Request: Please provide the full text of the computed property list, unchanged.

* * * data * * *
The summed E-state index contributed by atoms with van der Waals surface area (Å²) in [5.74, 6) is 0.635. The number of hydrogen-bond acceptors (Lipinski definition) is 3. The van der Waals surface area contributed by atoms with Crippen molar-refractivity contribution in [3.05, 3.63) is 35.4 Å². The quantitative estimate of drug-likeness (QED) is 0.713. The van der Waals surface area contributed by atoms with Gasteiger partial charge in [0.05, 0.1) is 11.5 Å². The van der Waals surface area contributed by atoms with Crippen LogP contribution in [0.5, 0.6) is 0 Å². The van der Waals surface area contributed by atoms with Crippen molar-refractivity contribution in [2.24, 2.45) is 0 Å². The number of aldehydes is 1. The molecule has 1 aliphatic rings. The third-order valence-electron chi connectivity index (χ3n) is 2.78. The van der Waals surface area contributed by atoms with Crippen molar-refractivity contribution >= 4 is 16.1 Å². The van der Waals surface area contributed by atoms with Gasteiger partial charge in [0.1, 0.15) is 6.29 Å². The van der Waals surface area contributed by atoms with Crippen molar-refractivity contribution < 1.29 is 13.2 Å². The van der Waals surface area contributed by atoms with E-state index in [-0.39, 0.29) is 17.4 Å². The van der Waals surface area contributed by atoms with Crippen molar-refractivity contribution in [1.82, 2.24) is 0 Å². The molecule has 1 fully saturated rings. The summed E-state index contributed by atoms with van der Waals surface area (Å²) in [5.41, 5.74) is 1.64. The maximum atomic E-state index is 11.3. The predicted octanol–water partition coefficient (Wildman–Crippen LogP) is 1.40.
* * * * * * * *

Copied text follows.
The summed E-state index contributed by atoms with van der Waals surface area (Å²) in [5.74, 6) is 0.635. The number of hydrogen-bond acceptors (Lipinski definition) is 3. The van der Waals surface area contributed by atoms with Crippen molar-refractivity contribution in [3.05, 3.63) is 35.4 Å². The quantitative estimate of drug-likeness (QED) is 0.713. The van der Waals surface area contributed by atoms with Gasteiger partial charge in [0.05, 0.1) is 11.5 Å². The van der Waals surface area contributed by atoms with Crippen LogP contribution in [0.5, 0.6) is 0 Å². The van der Waals surface area contributed by atoms with Crippen molar-refractivity contribution in [2.24, 2.45) is 0 Å². The number of aldehydes is 1. The molecule has 1 aliphatic rings. The third-order valence-electron chi connectivity index (χ3n) is 2.78. The van der Waals surface area contributed by atoms with Crippen molar-refractivity contribution >= 4 is 16.1 Å². The van der Waals surface area contributed by atoms with Gasteiger partial charge in [0.1, 0.15) is 6.29 Å². The van der Waals surface area contributed by atoms with Crippen molar-refractivity contribution < 1.29 is 13.2 Å². The van der Waals surface area contributed by atoms with E-state index in [-0.39, 0.29) is 17.4 Å². The van der Waals surface area contributed by atoms with Crippen molar-refractivity contribution in [1.82, 2.24) is 0 Å². The molecule has 1 fully saturated rings. The summed E-state index contributed by atoms with van der Waals surface area (Å²) in [5.41, 5.74) is 1.64. The maximum atomic E-state index is 11.3. The predicted octanol–water partition coefficient (Wildman–Crippen LogP) is 1.40.